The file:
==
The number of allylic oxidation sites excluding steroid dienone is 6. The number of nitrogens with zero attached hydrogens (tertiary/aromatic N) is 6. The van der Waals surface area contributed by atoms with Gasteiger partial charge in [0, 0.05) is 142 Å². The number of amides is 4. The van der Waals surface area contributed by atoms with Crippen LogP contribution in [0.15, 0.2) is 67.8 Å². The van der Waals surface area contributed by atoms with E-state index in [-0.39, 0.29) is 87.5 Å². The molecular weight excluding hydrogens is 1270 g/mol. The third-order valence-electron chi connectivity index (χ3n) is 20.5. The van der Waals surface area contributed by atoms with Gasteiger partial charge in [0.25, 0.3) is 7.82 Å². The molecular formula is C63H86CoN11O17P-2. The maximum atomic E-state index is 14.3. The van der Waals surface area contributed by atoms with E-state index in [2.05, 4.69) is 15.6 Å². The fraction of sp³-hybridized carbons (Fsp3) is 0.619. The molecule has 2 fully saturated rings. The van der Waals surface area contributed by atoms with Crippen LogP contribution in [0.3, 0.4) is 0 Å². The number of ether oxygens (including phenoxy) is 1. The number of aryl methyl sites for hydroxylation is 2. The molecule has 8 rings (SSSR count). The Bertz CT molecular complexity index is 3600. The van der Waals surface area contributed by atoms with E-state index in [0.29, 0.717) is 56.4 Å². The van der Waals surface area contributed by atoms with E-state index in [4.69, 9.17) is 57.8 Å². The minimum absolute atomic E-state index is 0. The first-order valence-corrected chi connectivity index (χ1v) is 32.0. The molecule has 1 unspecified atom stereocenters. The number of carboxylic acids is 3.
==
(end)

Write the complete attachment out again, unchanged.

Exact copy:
The number of allylic oxidation sites excluding steroid dienone is 6. The number of nitrogens with zero attached hydrogens (tertiary/aromatic N) is 6. The van der Waals surface area contributed by atoms with Gasteiger partial charge in [0, 0.05) is 142 Å². The number of amides is 4. The van der Waals surface area contributed by atoms with Crippen LogP contribution in [0.15, 0.2) is 67.8 Å². The van der Waals surface area contributed by atoms with E-state index in [-0.39, 0.29) is 87.5 Å². The molecular weight excluding hydrogens is 1270 g/mol. The third-order valence-electron chi connectivity index (χ3n) is 20.5. The van der Waals surface area contributed by atoms with Gasteiger partial charge in [0.25, 0.3) is 7.82 Å². The molecular formula is C63H86CoN11O17P-2. The maximum atomic E-state index is 14.3. The van der Waals surface area contributed by atoms with E-state index in [2.05, 4.69) is 15.6 Å². The fraction of sp³-hybridized carbons (Fsp3) is 0.619. The molecule has 2 fully saturated rings. The van der Waals surface area contributed by atoms with Crippen LogP contribution in [0.3, 0.4) is 0 Å². The number of ether oxygens (including phenoxy) is 1. The number of aryl methyl sites for hydroxylation is 2. The molecule has 8 rings (SSSR count). The Bertz CT molecular complexity index is 3600. The van der Waals surface area contributed by atoms with E-state index in [0.29, 0.717) is 56.4 Å². The van der Waals surface area contributed by atoms with E-state index in [4.69, 9.17) is 57.8 Å². The minimum absolute atomic E-state index is 0. The first-order valence-corrected chi connectivity index (χ1v) is 32.0. The molecule has 1 unspecified atom stereocenters. The number of carboxylic acids is 3.